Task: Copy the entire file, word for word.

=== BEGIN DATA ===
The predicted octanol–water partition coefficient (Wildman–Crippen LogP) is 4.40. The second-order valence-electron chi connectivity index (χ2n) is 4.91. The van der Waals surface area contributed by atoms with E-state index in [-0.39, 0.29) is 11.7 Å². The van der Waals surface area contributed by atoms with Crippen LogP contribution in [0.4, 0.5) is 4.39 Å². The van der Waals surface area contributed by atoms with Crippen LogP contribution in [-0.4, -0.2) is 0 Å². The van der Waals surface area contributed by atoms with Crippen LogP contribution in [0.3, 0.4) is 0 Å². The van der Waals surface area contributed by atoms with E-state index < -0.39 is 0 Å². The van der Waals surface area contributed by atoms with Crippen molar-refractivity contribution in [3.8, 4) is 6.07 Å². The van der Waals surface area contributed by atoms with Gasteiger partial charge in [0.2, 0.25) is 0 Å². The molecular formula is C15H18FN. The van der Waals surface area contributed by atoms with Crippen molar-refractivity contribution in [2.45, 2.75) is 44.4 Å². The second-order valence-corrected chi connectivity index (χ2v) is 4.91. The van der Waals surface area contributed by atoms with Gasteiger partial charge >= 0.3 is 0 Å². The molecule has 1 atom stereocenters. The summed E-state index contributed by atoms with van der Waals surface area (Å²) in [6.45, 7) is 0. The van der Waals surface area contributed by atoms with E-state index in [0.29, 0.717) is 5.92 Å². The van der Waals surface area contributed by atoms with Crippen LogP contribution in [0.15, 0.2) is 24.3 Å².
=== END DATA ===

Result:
The predicted octanol–water partition coefficient (Wildman–Crippen LogP) is 4.40. The second-order valence-electron chi connectivity index (χ2n) is 4.91. The van der Waals surface area contributed by atoms with E-state index in [-0.39, 0.29) is 11.7 Å². The van der Waals surface area contributed by atoms with Crippen LogP contribution in [0.4, 0.5) is 4.39 Å². The van der Waals surface area contributed by atoms with Crippen LogP contribution in [-0.4, -0.2) is 0 Å². The van der Waals surface area contributed by atoms with Crippen LogP contribution in [0.3, 0.4) is 0 Å². The van der Waals surface area contributed by atoms with E-state index < -0.39 is 0 Å². The van der Waals surface area contributed by atoms with Crippen molar-refractivity contribution in [3.8, 4) is 6.07 Å². The van der Waals surface area contributed by atoms with Gasteiger partial charge in [0.2, 0.25) is 0 Å². The molecular formula is C15H18FN. The van der Waals surface area contributed by atoms with Crippen molar-refractivity contribution in [2.45, 2.75) is 44.4 Å². The second-order valence-corrected chi connectivity index (χ2v) is 4.91. The van der Waals surface area contributed by atoms with Gasteiger partial charge >= 0.3 is 0 Å². The molecule has 1 atom stereocenters. The summed E-state index contributed by atoms with van der Waals surface area (Å²) in [6.45, 7) is 0. The van der Waals surface area contributed by atoms with E-state index in [0.29, 0.717) is 5.92 Å². The van der Waals surface area contributed by atoms with Crippen LogP contribution in [0.15, 0.2) is 24.3 Å².